These legal experts empower our customers to confidently — yet conservatively — reach out to consumers when they need to. Our legal professionals are second to none.

To learn more about our legal & compliance expertise, contact InfoCision today.

Are You Compliant with the New FCC Rules?

By Steve Brubaker, InfoCision Chief of Staff

On Thursday June 18th, the FCC approved a TCPA Declaratory Ruling that is meant to “protect consumers from unwanted robocalls and texts.” The ruling was approved by a vote of 3-2 and the official text was released, and became effective, on Friday July 10th.

So, what does this new policy mean moving forward?

An instrumental part of providing the utmost quality of customer care in the contact center space is compliance with privacy restrictions implemented by governing regulatory bodies, such as the Federal Communications Commission (FCC).

InfoCision has reviewed internal policies and procedures to ensure full compliance with the Ruling and have implemented the most conservative standard to protect our clients, our company and our employees. We also encourage all organizations to make sure any third party vendors they utilize are compliant.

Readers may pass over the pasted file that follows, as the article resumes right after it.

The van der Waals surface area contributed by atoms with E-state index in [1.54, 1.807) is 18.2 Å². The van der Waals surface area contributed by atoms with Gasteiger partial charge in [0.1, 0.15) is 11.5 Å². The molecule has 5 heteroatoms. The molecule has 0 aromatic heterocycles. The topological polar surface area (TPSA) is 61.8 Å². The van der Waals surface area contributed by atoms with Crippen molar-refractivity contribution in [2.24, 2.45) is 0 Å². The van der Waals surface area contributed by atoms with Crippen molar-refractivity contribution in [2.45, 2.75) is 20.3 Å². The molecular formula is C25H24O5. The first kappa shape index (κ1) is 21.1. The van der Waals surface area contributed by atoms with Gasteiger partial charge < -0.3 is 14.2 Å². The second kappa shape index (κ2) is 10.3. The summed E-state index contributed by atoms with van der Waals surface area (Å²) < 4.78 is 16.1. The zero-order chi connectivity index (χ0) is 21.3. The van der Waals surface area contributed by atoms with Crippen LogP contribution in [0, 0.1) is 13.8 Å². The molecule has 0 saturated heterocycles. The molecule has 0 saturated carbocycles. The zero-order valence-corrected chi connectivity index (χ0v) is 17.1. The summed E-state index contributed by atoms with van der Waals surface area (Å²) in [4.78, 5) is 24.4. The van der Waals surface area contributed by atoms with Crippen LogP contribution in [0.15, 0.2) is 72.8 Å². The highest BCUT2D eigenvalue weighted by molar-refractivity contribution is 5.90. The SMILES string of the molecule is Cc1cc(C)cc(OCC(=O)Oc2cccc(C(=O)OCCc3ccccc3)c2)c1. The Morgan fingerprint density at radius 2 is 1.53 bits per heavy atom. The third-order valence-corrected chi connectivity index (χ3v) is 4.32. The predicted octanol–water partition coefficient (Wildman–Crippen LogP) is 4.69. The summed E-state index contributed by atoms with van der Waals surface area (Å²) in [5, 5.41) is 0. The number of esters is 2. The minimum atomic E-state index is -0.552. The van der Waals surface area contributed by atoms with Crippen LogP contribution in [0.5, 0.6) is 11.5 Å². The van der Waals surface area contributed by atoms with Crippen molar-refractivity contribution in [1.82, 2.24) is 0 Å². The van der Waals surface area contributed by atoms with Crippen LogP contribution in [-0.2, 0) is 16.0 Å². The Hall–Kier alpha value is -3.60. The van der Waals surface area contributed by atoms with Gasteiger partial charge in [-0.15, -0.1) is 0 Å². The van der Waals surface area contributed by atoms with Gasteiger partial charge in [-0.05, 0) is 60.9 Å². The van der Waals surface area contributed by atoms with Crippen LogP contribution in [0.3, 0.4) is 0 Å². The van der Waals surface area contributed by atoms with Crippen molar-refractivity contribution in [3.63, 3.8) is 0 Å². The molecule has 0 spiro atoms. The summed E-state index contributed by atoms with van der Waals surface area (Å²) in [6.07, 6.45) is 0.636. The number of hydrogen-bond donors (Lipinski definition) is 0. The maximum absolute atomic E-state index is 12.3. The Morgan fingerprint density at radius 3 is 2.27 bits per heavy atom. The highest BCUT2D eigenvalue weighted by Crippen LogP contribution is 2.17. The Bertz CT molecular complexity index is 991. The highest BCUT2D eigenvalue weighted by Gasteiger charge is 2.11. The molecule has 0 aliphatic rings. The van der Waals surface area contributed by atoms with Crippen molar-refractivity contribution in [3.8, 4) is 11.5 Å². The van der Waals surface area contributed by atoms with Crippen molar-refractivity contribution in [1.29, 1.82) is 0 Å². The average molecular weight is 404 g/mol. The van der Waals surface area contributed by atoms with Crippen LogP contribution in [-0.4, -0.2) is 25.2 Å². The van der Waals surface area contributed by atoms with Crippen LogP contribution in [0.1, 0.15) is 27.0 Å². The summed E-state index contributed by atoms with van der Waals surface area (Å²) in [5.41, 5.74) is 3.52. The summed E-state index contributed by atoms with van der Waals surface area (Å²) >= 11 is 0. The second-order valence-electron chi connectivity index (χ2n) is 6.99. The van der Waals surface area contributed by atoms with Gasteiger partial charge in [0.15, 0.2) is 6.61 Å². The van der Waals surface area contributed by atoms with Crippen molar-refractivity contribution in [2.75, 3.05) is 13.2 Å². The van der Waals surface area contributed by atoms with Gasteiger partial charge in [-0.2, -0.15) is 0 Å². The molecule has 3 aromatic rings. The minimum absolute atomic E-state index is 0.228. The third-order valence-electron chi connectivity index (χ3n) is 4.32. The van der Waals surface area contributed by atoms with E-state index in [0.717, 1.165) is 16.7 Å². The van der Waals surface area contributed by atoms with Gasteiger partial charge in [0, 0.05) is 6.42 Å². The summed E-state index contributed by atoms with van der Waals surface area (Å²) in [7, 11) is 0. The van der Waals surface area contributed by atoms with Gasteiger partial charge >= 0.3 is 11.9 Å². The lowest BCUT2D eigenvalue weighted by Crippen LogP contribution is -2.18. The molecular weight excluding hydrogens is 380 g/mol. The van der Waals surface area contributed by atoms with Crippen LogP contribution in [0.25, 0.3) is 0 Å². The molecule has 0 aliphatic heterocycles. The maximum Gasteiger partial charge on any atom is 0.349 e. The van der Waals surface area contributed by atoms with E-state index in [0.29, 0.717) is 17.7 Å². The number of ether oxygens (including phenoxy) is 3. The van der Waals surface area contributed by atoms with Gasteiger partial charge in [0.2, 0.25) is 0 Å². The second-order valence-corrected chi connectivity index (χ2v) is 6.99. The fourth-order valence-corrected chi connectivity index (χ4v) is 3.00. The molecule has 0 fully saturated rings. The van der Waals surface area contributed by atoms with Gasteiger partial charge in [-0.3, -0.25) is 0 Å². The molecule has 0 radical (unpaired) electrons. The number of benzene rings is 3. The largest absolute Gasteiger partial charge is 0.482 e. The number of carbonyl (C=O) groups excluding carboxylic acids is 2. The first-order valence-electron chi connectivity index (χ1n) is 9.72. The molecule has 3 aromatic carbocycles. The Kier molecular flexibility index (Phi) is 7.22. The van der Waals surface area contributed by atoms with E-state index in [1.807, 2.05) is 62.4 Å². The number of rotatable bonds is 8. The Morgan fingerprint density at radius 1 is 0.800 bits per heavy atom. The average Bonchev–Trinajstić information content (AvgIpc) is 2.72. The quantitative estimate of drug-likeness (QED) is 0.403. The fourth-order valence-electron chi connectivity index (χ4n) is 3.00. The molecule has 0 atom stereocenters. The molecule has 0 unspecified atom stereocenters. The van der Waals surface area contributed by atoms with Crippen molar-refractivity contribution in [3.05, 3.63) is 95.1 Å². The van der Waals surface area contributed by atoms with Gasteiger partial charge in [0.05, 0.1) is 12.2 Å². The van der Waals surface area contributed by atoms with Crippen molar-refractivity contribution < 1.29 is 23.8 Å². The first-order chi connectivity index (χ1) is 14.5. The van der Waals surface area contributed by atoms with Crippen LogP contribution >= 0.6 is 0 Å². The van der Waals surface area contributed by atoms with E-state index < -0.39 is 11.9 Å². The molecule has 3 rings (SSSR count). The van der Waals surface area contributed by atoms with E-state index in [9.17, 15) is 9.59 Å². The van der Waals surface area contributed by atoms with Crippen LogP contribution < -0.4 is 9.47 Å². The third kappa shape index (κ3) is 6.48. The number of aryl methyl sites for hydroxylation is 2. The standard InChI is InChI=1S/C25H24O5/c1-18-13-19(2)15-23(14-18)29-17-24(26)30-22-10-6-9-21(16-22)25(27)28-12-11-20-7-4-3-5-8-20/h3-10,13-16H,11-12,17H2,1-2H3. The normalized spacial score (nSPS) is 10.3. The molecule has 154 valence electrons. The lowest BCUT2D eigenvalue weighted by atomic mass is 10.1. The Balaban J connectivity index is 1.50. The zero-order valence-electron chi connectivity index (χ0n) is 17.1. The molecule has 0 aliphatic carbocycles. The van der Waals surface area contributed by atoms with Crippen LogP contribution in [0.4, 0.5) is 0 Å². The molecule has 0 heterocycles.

As an industry leading expert in compliance, we are providing a brief summary of the FCC Ruling for your reference.

ATDS (Automatic Telephone Dialing System)                                   ATDS is defined as any device or equipment which has the current or potential capacity with software modifications or additions to store or produce telephone numbers to be dialed randomly or sequentially without human intervention.  The hardware determines whether the equipment is an ATDS or not, i.e. if the hardware configuration cannot dial without human intervention without additional hardware, it is not an ATDS. The definition also includes calls to a set list of numbers using an ATDS.

The TCPA’s express consent requirements for calls to cell phones apply if the calls are made using an ATDS or prerecorded message.

It’s critical when contacting a cell phone number to use a manual dial solution which meets the specific terms required by the FCC.

Re-Assigned Numbers, Called Party and Wrong Number Calls         The TCPA exempts calls made to cell phones using an ATDS or prerecorded message if the “called party” provided prior express (written) consent for such calls.  The FCC has expanded the determination for who the called party is, in situations where the caller intends to call one person but unintentionally reaches another.  This situation could occur primarily when a number has been reassigned without the caller’s knowledge.  According to the FCC, businesses will have only one opportunity to call a reassigned number.

Text Messages                                                                                       Text messages are defined as a call to a mobile number and subject to TCPA consent and dialing requirements.